Recent studies demonstrated that the generation of intracellular reactive oxygen species (ROS) was enhanced prior to the onset of mitochondrial membrane permeability transition (MPT), a critical step for the induction of DNA fragmentation and apoptosis. Although Ca2+ induces typical MPT that involves depolarization and swelling of mitochondria and finally releases cytochrome c into cytosol, the mechanism by which ROS induce MPT remains unclear. In the presence of inorganic phosphate, Ca2+ increased the oxygen consumption and ROS production by isolated mitochondria as determined by a chemiluminescence (CHL) method using L-012. Ca2+ increased the generation of H2O2 by some mechanism that was inhibited by cyclosporin A but not by superoxide dismutase (SOD) and trifluoperazine. Ca2+ decreased the content of free thiols in adenine nucleotide translocase (ANT) in mitochondrial membranes with concomitant increase in ROS generation. The presence of cyclosporin A, trifluoperazine, or SOD inhibited the Ca2+-induced increase of L-012 CHL and decrease in the free thiols of ANT. These results indicate that Ca2+ increases the generation of ROS which oxidize the free thiol groups in mitochondrial ANT, thereby inducing MPT to release cytochrome c.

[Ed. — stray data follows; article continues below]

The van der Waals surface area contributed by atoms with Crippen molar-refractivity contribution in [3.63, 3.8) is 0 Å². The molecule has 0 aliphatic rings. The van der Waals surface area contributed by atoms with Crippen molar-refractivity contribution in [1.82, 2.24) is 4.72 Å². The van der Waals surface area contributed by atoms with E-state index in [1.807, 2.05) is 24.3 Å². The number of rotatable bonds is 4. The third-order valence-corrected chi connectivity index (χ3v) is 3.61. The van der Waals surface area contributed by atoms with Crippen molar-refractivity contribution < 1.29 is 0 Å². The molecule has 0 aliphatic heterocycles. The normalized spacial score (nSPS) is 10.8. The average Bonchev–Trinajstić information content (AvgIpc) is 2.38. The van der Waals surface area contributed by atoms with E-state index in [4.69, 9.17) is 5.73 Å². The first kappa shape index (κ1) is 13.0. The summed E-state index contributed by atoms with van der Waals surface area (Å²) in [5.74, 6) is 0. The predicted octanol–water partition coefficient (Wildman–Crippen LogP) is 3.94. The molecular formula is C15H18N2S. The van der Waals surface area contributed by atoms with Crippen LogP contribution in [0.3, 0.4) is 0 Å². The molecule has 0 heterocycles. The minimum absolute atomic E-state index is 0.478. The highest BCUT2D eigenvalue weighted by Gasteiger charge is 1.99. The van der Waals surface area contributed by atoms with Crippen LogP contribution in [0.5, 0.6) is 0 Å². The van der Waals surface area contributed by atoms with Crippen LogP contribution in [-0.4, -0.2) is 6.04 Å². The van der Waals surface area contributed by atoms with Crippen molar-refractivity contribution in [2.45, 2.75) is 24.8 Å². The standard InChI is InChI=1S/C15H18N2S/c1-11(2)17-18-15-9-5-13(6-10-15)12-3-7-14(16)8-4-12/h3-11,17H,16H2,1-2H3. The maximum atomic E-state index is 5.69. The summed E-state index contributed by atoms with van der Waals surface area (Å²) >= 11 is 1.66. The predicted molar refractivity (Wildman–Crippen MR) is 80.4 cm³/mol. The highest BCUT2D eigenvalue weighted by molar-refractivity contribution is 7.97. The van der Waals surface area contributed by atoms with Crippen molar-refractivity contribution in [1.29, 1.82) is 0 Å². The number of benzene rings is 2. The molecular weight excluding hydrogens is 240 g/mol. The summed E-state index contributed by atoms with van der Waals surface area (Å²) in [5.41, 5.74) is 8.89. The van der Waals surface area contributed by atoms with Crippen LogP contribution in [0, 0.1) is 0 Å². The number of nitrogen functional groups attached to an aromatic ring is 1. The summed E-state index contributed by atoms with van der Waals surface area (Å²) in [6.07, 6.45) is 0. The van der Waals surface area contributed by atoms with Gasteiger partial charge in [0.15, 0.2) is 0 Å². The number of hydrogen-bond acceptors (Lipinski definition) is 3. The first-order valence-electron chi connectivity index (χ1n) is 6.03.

- Adenine nucleotide translocase
- Cyclosporin A
- Membrane permeability transition
- Protein thiol
- Reactive oxygen species
ASJC Scopus subject areas